Hawick and horse to unite in major tourism drive

HAWICK’s enduring and romantic link with horses is to be exploited in an ambitious initiative aimed at boosting tourism for years to come.

When the project is up and running, 400 “horses” will be sited in and around the town – ranging from small metal plaques and stickers attached to buildings and shop windows to the kind of large installations associated with Angel of the North sculptor Anthony Gormley.

These representations will form part of an elaborate town trail which organisers hope will make Hawick synonymous with the equine creatures whose key role in the town’s culture and heritage is manifested annually at the Common Riding. “Just as Wigtown has become known as Scotland’s book town in the international tourism market, we want Hawick to be known and famed worldwide as the town of the horse, or the 400 horses to be precise,” enthused jeweller and clockmaker Hamish Smith of the Hawick Welcome Initiative.

Mr Smith joined forces with Graham Ford and Gerry Monaghan, of the Hawick Summer Festival, and Keith Johnston of the Friends of Wilton Lodge Park , to share their groundbreaking vision with members of Hawick Community Council.

The project will, literally, evoke the spirit of The Mosstroopers Song and its famous

refrain of “Fowr hunder horsemen…”

The idea was spawned earlier this year by Messrs Smith and Ford. “I’d been watching television and there was some story about a town in England

crawling with tourists with a town crier bellowing out all that was good about the place,” explained Mr Smith.

“I, like many others, have shared a frustration that, by and large, people only discover Hawick by accident and, when they do, they love it. We don’t have a town crier but we do have Keith ‘Chugger’ Brown and I just imagined him belting out that song as we unveil our own 400 horses. What a news story that would make!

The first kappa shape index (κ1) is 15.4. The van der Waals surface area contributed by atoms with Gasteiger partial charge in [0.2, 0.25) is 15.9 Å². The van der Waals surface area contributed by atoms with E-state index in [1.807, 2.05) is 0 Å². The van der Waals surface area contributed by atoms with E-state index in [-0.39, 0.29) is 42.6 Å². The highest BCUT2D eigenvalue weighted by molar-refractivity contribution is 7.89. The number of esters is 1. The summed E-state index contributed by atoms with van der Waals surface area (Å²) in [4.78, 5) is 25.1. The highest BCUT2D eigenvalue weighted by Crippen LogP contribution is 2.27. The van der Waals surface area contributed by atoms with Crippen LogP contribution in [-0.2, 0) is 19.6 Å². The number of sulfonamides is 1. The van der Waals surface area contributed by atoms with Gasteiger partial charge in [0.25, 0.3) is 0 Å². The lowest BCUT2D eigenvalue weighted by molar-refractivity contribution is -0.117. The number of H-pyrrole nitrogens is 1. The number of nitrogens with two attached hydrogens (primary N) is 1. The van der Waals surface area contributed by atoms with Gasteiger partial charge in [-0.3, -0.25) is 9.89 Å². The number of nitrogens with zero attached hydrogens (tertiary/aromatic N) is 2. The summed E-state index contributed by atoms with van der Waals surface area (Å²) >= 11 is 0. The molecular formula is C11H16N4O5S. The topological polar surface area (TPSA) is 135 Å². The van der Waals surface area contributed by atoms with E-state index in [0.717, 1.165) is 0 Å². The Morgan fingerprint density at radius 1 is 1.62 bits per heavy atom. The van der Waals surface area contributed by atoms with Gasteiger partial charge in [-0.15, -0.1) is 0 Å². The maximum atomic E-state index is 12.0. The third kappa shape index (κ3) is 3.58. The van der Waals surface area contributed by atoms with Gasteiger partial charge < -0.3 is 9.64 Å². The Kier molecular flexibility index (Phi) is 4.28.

“Graham thought it would be a good idea to launch it at the Summer Festival which celebrates its 30th anniversary in August next year, so we want to have a pilot project up and running by then.

“Both Graham and Gerry are right behind it and so is Keith because the more people who come to the town, the more will be able to enjoy the delights of the new, improved Wilton Lodge Park.”

Following the briefing, the community council has registered its willingness to get involved and has noted the “potential economic advantages” of the initiative.

Mr Ford told us: “The aim of the Summer Festival was to attract tourists in the summer and this new project should bring people here all year round and help regenerate the High Street. Hawick has lots to offer people, but we need to offer them a reason to come.”

Mr Smith said it was proposed that leaflets, outlining the location of the “horses”, would be issued at the tourist information centre. Visitors completing the trail would enter a regular prize draw with a grand prize draw held annually.

“It’s very early days yet and we propose to hold a public meeting in January to get feedback from Hawick folk and then move quickly to submit an application for Heritage Lottery funding,” said Mr Smith.

“When you think about it, the horse is an obvious symbol for a town which so cherishes its 1514 Memorial, is surrounded by fine racing stables, produces top trainers and jockeys and has, of course, the best Common-Riding in the world.”